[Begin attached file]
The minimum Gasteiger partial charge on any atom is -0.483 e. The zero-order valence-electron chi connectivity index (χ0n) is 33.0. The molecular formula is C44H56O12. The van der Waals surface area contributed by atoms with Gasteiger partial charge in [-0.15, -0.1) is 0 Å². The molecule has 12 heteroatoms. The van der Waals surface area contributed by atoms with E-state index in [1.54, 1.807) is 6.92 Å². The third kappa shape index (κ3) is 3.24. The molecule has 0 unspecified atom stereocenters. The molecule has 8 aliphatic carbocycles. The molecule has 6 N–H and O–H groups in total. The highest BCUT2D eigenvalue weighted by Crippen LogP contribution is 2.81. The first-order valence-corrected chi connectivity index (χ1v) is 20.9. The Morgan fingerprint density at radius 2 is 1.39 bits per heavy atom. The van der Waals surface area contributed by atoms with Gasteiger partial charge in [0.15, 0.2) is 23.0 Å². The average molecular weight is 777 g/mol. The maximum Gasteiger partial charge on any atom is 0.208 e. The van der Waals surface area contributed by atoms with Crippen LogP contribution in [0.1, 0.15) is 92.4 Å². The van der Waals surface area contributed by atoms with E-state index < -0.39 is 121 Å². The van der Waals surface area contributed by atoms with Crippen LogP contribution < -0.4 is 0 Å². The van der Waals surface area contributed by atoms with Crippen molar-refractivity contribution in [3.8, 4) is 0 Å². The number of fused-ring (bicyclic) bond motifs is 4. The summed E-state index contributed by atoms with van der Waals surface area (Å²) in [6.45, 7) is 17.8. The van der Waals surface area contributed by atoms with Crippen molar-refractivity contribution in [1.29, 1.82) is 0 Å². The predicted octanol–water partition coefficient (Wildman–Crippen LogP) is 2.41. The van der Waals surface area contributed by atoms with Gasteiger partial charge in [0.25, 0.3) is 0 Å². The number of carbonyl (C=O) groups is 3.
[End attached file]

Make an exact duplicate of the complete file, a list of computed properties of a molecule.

The minimum Gasteiger partial charge on any atom is -0.483 e. The zero-order valence-electron chi connectivity index (χ0n) is 33.0. The molecular formula is C44H56O12. The van der Waals surface area contributed by atoms with Gasteiger partial charge in [-0.15, -0.1) is 0 Å². The molecule has 12 heteroatoms. The van der Waals surface area contributed by atoms with E-state index in [1.54, 1.807) is 6.92 Å². The third kappa shape index (κ3) is 3.24. The molecule has 0 unspecified atom stereocenters. The molecule has 8 aliphatic carbocycles. The molecule has 6 N–H and O–H groups in total. The highest BCUT2D eigenvalue weighted by Crippen LogP contribution is 2.81. The first-order valence-corrected chi connectivity index (χ1v) is 20.9. The Morgan fingerprint density at radius 2 is 1.39 bits per heavy atom. The van der Waals surface area contributed by atoms with Gasteiger partial charge in [0.15, 0.2) is 23.0 Å². The average molecular weight is 777 g/mol. The maximum Gasteiger partial charge on any atom is 0.208 e. The van der Waals surface area contributed by atoms with Crippen LogP contribution in [0.1, 0.15) is 92.4 Å². The van der Waals surface area contributed by atoms with E-state index < -0.39 is 121 Å². The van der Waals surface area contributed by atoms with Crippen LogP contribution < -0.4 is 0 Å². The van der Waals surface area contributed by atoms with Crippen molar-refractivity contribution in [3.8, 4) is 0 Å². The number of fused-ring (bicyclic) bond motifs is 4. The summed E-state index contributed by atoms with van der Waals surface area (Å²) in [6.45, 7) is 17.8. The van der Waals surface area contributed by atoms with Crippen molar-refractivity contribution in [1.29, 1.82) is 0 Å². The predicted octanol–water partition coefficient (Wildman–Crippen LogP) is 2.41. The van der Waals surface area contributed by atoms with Gasteiger partial charge in [0.25, 0.3) is 0 Å². The number of carbonyl (C=O) groups is 3.